So the way that Will and his team did it, is that’s literally what they did. They started calling up the busiest websites that were tied to a live chat in and around that, because what they realized very early on was the problem they we’re solving for wasn’t trying to get people connected to a date, they were trying to solve for loneliness. And so they focused on websites and communities  and traffic that was being driven by the basic human need to connect with other people.

And their value proposition was, look, you throw this little box in the corner, your page, and  I’ll pay you 10% on every conversion. By then they’d already figured out what their conversion metrics were. They knew that they could make $28 on somebody’s for about $1.80 with a customer lifetime, average lifetime of three months. And they went to work on that and they began to scale that. And they did that, like I said, in a very analog way, this is before outbound email and outreach.

I, and those sorts of things existed. So it was a call center environment where you contacted the host and owners of certain domains. And it wasn’t difficult to get those lists because most of that stuff is publicly registered and they built and grew that way. It was really that straight forward. I think that the real lesson here though, Adam, is that whatever channel you find works, you need to master that channel. Don’t just throw water on it or throw, excuse me, throw gas on the fire to put the pedal down and throw more resources to it.

But you truly need to understand it. What’s that channel about, where’s your value in that channel? How do you deliver that value? How do you build clear relationships and partnerships and calls to action around a given channel? I’ve got another really good example, a company that mastered SEO and SEM in the online auto parts industry before anybody else did. They didn’t own inventory.

They were like everybody else. It was a virtual inventory play, but they figured out that search engine marketing and search engine optimization was really the only way they were going to be able to compete because they didn’t have deep pockets. And therefore they didn’t have the ability to outspend on the paid side, the bigger players. And so they decided they were going to focus on the long game of SEO and SEM. And today in my portfolio, as well as with so many companies, I help and advise.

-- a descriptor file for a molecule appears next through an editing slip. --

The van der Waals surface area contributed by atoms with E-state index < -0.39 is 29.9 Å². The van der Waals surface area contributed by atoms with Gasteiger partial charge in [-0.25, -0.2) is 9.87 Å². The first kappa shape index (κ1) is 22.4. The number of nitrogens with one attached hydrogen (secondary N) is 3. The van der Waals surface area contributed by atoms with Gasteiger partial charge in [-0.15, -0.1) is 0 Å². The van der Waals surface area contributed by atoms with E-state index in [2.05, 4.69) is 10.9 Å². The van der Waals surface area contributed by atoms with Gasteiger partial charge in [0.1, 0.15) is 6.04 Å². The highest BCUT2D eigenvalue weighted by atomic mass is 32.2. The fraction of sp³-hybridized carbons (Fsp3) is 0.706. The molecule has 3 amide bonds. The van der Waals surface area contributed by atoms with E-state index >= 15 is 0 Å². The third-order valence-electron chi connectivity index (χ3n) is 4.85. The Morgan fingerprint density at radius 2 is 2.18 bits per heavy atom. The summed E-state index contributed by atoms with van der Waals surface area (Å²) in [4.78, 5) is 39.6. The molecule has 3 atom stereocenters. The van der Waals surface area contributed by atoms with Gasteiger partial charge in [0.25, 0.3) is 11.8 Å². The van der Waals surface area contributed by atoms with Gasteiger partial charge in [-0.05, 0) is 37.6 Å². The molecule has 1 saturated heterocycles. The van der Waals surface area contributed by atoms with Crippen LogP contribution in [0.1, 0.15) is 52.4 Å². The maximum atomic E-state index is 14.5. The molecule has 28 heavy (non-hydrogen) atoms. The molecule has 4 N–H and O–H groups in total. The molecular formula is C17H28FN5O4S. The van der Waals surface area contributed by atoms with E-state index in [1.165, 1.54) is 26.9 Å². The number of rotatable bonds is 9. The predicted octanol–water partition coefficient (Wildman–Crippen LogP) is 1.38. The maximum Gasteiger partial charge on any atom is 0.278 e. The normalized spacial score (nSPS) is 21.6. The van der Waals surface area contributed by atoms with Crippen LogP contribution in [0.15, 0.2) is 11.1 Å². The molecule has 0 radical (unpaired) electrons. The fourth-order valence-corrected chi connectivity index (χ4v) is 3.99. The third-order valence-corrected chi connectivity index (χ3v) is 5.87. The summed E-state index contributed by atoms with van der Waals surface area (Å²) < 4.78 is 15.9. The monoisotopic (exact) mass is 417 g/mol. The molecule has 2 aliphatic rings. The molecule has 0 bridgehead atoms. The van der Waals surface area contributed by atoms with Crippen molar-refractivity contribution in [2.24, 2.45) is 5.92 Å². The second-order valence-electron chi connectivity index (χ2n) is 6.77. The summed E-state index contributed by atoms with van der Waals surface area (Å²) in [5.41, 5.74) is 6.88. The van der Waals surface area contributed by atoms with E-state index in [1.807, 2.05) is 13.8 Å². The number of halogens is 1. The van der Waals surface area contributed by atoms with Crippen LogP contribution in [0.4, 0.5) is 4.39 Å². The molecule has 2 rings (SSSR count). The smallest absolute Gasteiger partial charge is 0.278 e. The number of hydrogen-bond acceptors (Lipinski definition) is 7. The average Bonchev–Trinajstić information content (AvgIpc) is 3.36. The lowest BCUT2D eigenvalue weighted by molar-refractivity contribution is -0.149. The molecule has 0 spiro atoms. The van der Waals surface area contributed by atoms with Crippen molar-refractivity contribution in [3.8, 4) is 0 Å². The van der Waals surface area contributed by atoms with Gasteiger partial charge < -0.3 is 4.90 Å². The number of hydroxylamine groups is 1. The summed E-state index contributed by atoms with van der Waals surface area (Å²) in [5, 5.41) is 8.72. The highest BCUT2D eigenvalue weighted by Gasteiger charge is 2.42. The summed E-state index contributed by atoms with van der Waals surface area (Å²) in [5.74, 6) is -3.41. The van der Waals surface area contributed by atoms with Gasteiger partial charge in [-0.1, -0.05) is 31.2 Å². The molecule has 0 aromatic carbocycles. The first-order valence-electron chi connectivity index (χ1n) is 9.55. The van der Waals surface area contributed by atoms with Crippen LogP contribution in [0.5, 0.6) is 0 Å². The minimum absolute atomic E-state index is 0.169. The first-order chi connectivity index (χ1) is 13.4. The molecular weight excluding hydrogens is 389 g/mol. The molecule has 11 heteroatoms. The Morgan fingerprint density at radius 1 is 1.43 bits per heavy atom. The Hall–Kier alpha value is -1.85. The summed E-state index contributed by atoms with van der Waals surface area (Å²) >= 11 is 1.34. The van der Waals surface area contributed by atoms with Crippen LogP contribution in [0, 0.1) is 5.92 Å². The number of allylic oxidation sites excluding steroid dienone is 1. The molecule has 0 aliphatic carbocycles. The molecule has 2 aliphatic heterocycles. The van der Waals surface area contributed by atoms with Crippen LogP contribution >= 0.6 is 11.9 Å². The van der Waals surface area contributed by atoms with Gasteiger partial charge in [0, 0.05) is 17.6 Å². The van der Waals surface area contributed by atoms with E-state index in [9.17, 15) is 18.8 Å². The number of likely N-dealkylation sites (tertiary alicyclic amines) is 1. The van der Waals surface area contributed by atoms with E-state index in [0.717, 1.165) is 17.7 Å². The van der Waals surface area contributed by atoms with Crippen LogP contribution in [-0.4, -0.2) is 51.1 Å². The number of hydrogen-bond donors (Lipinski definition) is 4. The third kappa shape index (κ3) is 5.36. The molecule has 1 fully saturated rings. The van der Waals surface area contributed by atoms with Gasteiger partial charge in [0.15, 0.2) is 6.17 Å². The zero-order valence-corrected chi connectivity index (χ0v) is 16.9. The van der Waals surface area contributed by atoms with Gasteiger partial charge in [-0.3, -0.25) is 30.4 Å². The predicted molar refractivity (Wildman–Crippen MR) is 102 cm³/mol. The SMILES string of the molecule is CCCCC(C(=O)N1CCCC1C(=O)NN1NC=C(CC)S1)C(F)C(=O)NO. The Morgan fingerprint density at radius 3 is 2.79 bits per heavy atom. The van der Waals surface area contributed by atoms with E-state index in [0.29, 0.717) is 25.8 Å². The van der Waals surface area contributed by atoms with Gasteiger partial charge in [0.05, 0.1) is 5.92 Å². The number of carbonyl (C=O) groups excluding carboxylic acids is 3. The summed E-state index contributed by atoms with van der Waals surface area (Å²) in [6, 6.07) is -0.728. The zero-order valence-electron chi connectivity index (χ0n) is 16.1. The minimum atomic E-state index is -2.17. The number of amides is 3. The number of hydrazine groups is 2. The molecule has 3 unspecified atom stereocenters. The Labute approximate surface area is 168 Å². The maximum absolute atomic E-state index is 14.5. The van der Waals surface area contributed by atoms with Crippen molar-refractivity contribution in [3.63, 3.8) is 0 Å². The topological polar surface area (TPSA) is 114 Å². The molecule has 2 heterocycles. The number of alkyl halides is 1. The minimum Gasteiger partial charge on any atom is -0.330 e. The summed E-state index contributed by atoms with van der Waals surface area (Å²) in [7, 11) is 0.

I see so much fear and reticence around investing in long-term strategies because people don’t have big runways or they might just generally be shortsighted. And they’re focused on quick feedback loops and transactional strategies and tactics towards growing. But I’ll tell you what, you know, life is a marathon, not a sprint. And if you can find a channel that yields high value inbound based on making long-term investments in expertise, not just in the money that you put out towards a particular channel or invest in a channel, you can see incredible results because as buyers in the market, we just want authenticity.

We want certainty, we want reliability. We want transparency. And most importantly, we want to be able to trust the resource and the source of whatever it is we buy because if I’m buying something from a website and it doesn’t work, I can’t call the website and choke out the website. I need a human, right. I need a human throat to choke. And so I need recourse. Yep. And I don’t get that recourse through quick flashy, kitschy, clever s**t.

I get that recourse from seeing long form. Not just a long form but over time seeing consistent value being created.

AO: Yeah. Sean, thank you so much. And for just helping us with this and I think with your example, I want to dive into one thing that you said about going back to the dating site example, they were saying that they realized that they were not solving for getting someone a date. They were solving for loneliness. And as a result of that realization, they picked the right channels. So could you talk about that process? Cause I think conceptually it’s easy to go to a different channel then the real underlying problem. But the first thing they did was pick the right channel.